8 Common Risk Factors For High Blood Pressure

By Ashley Henshaw. May 7th 2016

High blood pressure can put you at risk for a variety of harmful diseases and conditions. It’s important to monitor your blood pressure through regular visits to the doctor. Here are the main risk factors for high blood pressure along with tips for keeping yours under control.

Family History

High blood pressure can run in your family. If you have a parent or other close blood relative with high blood pressure, there you are more likely to develop the condition as well. Although this risk factor is beyond your control, it’s very important to find out if your close blood relatives have high blood pressure so you can be extra vigilant about your own blood pressure levels. In addition, you should make sure to inform your children if you have high blood pressure so that they can do the same.

[Related: 10 Tips For Lowering Blood Pressure Naturally]


Your risk for high blood pressure goes up as your age. This is due to the fact that your blood vessels lose their elasticity over time, making it more difficult for blood to pass through easily. The pressure can slowly increase in your system due to this effect of age on the blood vessels. As you get older, make sure you are getting regular checkups at the doctor and monitoring your blood pressure levels.


More men have high blood pressure than women before the age of 45. Then, the rates of high blood pressure among men and women stay about the same until the age of 64. At age 65 and up, women are much more likely to have high blood pressure than men.

Poor Diet

In order to keep your blood pressure at a healthy level, make sure you get a diet that includes a variety of foods with lows of essential nutrients. Avoid too much fat, sugars or calories. The most important thing to watch out for is a diet that’s high in salt. Eating too much salt keeps excess fluids in your body and makes it harder for your heart to perform efficiently.

[See: 10 Best Foods For Lowering Blood Pressure]

Lack of Exercise

You need to get regular physical activity in order to keep your heart and circulatory system in good shape. The more inactive you are, the more likely you are to develop high blood pressure. Make an effort to be active – even just going for a walk every day is a good way to start.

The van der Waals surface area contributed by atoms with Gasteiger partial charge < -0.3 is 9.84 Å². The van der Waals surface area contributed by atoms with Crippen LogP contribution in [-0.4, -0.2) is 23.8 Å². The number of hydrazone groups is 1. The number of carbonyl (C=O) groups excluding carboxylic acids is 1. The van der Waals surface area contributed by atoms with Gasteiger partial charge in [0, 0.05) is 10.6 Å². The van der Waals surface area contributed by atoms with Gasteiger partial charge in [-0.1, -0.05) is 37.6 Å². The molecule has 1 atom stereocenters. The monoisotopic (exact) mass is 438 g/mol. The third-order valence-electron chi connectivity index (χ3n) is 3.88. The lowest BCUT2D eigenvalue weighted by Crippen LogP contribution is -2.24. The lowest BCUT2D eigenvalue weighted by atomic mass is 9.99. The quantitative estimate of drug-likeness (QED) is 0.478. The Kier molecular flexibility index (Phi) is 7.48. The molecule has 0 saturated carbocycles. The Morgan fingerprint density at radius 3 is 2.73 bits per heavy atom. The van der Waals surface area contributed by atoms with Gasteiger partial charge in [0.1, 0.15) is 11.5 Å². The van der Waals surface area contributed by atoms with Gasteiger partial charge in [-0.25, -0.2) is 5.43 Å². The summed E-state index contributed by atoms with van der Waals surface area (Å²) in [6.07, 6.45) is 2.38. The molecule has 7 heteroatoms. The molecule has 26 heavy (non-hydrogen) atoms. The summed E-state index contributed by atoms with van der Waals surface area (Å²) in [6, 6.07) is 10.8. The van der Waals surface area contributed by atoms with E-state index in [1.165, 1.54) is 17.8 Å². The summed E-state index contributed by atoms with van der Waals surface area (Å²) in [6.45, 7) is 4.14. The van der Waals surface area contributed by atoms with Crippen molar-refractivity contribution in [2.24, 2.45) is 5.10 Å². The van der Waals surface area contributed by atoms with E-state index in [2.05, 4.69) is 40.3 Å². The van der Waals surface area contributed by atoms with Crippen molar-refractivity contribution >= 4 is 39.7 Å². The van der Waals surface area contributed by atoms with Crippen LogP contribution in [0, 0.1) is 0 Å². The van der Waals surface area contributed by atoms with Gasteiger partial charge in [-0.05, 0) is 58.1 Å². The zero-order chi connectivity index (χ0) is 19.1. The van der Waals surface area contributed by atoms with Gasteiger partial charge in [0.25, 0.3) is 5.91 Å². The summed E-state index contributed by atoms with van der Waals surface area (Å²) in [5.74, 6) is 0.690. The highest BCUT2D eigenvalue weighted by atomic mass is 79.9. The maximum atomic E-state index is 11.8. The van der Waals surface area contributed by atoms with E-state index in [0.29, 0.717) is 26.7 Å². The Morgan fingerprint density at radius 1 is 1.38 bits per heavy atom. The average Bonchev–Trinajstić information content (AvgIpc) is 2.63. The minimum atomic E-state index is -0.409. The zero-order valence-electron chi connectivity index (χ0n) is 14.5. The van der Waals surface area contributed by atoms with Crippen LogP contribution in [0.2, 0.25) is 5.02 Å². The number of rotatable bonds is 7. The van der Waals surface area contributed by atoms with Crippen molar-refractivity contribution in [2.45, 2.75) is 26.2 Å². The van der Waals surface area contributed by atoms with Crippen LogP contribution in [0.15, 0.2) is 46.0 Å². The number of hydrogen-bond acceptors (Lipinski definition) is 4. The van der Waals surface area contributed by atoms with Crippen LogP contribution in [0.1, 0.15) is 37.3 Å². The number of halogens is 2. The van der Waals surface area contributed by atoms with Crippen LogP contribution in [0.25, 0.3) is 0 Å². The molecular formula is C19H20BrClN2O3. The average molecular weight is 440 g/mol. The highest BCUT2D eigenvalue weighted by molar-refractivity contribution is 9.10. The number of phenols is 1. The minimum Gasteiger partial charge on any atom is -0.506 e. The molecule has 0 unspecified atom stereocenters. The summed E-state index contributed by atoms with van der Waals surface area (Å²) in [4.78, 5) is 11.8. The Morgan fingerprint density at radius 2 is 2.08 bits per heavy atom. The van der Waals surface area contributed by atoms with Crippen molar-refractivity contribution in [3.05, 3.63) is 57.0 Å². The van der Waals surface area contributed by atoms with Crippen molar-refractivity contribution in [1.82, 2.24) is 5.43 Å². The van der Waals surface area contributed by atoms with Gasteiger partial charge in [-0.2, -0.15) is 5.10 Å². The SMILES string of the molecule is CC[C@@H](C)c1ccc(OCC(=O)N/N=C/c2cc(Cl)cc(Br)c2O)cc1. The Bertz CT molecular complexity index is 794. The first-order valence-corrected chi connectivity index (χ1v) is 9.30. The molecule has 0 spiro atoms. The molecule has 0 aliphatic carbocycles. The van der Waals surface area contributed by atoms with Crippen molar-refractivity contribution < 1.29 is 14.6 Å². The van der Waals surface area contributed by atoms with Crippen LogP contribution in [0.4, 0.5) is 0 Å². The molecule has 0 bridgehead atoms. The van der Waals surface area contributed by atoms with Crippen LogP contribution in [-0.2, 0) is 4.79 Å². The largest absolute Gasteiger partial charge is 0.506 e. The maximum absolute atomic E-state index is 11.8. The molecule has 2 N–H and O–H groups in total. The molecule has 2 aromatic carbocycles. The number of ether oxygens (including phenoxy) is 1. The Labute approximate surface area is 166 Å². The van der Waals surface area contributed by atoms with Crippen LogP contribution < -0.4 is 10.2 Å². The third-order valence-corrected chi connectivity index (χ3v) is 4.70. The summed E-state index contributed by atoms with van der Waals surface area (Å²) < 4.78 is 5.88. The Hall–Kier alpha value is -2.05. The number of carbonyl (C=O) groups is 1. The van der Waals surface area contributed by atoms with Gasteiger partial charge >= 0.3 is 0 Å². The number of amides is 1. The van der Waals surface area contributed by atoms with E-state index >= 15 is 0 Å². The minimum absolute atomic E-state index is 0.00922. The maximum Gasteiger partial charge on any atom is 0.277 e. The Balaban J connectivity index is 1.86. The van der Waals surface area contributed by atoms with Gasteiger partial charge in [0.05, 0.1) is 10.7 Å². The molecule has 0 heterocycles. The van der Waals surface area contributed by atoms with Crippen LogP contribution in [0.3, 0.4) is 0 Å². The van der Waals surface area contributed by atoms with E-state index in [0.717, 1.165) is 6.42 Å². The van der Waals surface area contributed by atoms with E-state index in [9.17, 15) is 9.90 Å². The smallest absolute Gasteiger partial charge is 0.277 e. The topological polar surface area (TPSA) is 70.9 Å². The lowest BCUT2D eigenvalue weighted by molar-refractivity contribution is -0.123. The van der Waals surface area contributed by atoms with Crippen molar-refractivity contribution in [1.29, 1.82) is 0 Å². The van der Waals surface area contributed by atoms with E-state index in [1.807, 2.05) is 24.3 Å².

Being overweight (body mass index between 25 and 30) or obese (body mass index over 30) increases your risk for high blood pressure. The excess weight on your body places a strain on your heart. It also raises your blood cholesterol and triglyceride levels and lowers your HDL cholesterol (good cholesterol). According to the American Heart Association (AHA), over 67 percent of American adults are overweight or obese. It’s important to maintain a healthy weight through regular exercise and a good diet.


If you drink too much alcohol, your blood pressure levels can increase significantly. In addition, it increases your risk for a number of other diseases and conditions, including cancer, obesity and alcoholism. Heavy and regular use of alcohol should be avoided if you want to keep your blood pressure in check.


Smoking and chewing tobacco both raise blood pressure temporarily. In addition, the chemicals in tobacco can do serious damage to your arterial walls. This can lead to an even higher risk of high blood pressure since it can narrow the arteries and increase the pressure inside.

Dangers Of High Blood Pressure

High blood pressure can lead to the following health complications:

  • Heart attack
  • Heart disease
  • Heart failure
  • Stroke
  • Aneurysm
  • Blood vessel problems in the kidneys
  • Blood vessel problems in the eyes
  • Metabolic syndrome
  • Memory and comprehension problems

Tips For Lowering Blood Pressure

Use the following tips to keep your blood pressure at a healthy level:

  • Get regular exercise. The AHA recommends getting at least 150 minutes of moderate intensity aerobic physical activity per week.
  • Eat a healthy diet with lots of fruits, vegetables, beans, fish, lean meats and whole grains. Avoid too much salt, saturated fats, trans fats and sugars. Or, you could try the DASH diet.
  • Lose weight if you are overweight or obese. Losing just 10 to 20 pounds could significantly lower your risk for heart disease.
  • Reduce your stress levels – some researchers have found that stress and high blood pressure may be related.
  • Quit smoking if you currently smoke.
  • See a doctor regularly and inquire about medication for chronically high blood pressure.

If you have high blood pressure (or at risk for it based on genetics, age, sex or lifestyle), it’s time to take serious steps to ensure that your blood pressure is at a healthy level. Use the tips above to actively prevent high blood pressure. In addition, don’t forget about seeing a doctor regularly to have your blood pressure monitored.


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